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With Goal of Ending Cervical Cancer Deaths, Advocates Hit Capitol Hill

Posted by On April 26, 2017

From left: Paul Holmes of American Cancer Society Cancer Action Network and Dr. Ellen Baker, director of Project Echo with the MD Anderson Cancer Center, meet with Rep. Grace Meng on Capitol Hill.

 

By Jennie Aylward, Consultant at Pink Ribbon Red Ribbon . . . 

United by a goal to urge U.S. leadership toward ending deaths from cervical cancer globally, representatives from 12 global health organizations spread out across Capitol Hill yesterday to educate policymakers about this neglected issue, as part of an event organized by Pink Ribbon Red Ribbon.

We visited 25 congressional offices with messages about the heavy and disproportionate burden of cervical cancer in low- and middle-income countries. By doing more to address this burden, the U.S. government can protect and boost the impact of existing investments in global health: The United States must ensure that the women it protects from HIV and other diseases, and complications of pregnancy and childbirth, do not become victims of cervical cancer, which is a preventable disease.

With its support for the U.S. President’s Emergency Plan for AIDS Relief (PEPFAR) and the National Cancer Institute, the United States already plays a role in ending cervical cancer deaths. The24 advocates who circulated around Capitol Hill yesterday are working to ensure that the U.S. government will take the next step of integrating cervical cancer prevention interventions into its successful programs to address reproductive, maternal and child health overseas.

“We can win the war against cervical cancer. We have existing tools that are cost-effective, safe, simple and which work,” one of the advocates, Dr. Shobha S. Krishnan of the Global Initiative Against HPV and Cervical Cancer, told foreign affairs staff in the congressional offices that she visited. This message from Dr. Krishnan and the other Capitol Hill Day participants was received positively across the House of Representative and the Senate.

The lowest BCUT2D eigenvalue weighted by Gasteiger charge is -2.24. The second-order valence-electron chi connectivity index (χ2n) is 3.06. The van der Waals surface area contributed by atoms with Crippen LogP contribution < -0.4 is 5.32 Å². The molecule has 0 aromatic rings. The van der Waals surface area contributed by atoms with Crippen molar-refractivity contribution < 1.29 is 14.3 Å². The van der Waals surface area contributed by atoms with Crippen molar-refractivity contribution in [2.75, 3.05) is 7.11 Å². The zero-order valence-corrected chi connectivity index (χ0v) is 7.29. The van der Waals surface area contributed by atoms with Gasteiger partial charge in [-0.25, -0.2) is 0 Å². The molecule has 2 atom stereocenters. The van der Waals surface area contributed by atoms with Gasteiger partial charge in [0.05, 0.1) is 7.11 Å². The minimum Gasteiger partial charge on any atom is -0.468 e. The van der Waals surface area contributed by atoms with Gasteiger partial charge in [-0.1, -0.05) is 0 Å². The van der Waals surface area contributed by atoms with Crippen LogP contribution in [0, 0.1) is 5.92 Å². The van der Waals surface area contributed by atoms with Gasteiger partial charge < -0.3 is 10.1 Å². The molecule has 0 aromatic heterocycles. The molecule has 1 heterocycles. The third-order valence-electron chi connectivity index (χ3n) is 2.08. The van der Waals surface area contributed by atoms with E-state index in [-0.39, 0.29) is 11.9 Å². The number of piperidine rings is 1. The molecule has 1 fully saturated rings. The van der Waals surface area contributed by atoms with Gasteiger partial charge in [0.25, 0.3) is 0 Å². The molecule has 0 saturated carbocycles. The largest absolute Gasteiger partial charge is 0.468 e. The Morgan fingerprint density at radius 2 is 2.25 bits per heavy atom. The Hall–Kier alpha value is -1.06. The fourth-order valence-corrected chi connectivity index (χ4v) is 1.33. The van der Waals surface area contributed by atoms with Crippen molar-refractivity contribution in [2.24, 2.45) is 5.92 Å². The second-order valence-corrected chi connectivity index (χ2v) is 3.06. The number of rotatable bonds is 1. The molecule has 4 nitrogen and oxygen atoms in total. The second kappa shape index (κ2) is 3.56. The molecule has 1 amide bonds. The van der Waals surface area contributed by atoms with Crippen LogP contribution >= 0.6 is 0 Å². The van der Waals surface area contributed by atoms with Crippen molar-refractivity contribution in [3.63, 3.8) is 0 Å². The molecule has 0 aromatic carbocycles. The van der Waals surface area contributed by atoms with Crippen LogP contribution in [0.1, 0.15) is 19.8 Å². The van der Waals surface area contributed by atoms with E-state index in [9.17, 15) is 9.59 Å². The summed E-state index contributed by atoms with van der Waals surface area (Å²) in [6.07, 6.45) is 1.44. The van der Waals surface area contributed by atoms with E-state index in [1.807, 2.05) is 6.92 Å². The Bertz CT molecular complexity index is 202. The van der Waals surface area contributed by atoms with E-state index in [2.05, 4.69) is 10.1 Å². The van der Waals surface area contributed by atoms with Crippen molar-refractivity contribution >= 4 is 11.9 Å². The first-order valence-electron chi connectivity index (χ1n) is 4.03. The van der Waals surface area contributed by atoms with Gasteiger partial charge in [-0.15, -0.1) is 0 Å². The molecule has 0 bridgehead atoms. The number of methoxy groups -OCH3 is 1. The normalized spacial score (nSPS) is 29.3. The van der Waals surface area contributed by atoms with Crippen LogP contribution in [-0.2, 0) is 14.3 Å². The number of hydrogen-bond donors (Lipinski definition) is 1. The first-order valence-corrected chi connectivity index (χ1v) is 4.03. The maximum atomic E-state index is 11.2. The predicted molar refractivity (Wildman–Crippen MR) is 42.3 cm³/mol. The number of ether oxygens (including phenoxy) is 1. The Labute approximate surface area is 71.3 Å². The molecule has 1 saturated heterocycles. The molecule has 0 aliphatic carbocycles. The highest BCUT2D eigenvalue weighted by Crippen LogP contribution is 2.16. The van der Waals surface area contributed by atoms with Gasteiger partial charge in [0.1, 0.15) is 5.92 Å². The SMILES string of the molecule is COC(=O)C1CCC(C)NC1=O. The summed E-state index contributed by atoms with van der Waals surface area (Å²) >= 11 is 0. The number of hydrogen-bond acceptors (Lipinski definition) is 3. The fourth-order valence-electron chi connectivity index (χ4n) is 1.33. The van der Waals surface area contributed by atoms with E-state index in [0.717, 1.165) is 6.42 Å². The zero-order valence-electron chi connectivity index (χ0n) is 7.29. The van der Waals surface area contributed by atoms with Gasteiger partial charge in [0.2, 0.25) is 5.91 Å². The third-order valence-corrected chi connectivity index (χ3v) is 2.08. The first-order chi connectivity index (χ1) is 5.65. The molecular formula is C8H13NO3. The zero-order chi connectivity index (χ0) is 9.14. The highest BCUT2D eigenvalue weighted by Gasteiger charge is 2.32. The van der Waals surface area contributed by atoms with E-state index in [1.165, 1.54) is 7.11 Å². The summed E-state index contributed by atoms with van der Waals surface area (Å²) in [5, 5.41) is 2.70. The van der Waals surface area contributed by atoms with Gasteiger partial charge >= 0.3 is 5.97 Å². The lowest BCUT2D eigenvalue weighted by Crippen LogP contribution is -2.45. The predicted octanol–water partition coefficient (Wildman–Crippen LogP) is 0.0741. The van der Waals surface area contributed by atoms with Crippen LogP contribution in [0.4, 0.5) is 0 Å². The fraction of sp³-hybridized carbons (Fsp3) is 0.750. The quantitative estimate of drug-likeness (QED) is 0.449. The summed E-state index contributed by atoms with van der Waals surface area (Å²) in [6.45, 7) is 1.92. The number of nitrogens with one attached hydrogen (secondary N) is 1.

Advocates were encouraged as they heard support from both sides of the aisle. Rep. Dan Donovan (R-NY), for example, was a member of a Center for Strategic and International Studies (CSIS) task force whose recent recommendations included scaling up vaccinations against the human papillomavirus (HPV), which causes cervical cancer. His staff member lamented that women die from this preventable disease. A staff member for Rep. Barbara Lee (D-CA), a longtime champion on global health issues, was eager to help build a better awareness among those on Capitol Hill of the global burden of cervical cancer. And Rep. Grace Meng (D-NY), a new member of the House subcommittee with responsibility for foreign assistance, met personally with a group of the advocates, and expressed appreciation that we brought the issue to her.

Pink Ribbon Red Ribbon and its partners asked congressional decision-makers for robust funding for international affairs broadly, as well as language in Congress’ annual appropriations legislation that will better focus the U.S. government’s attention on cervical cancer globally.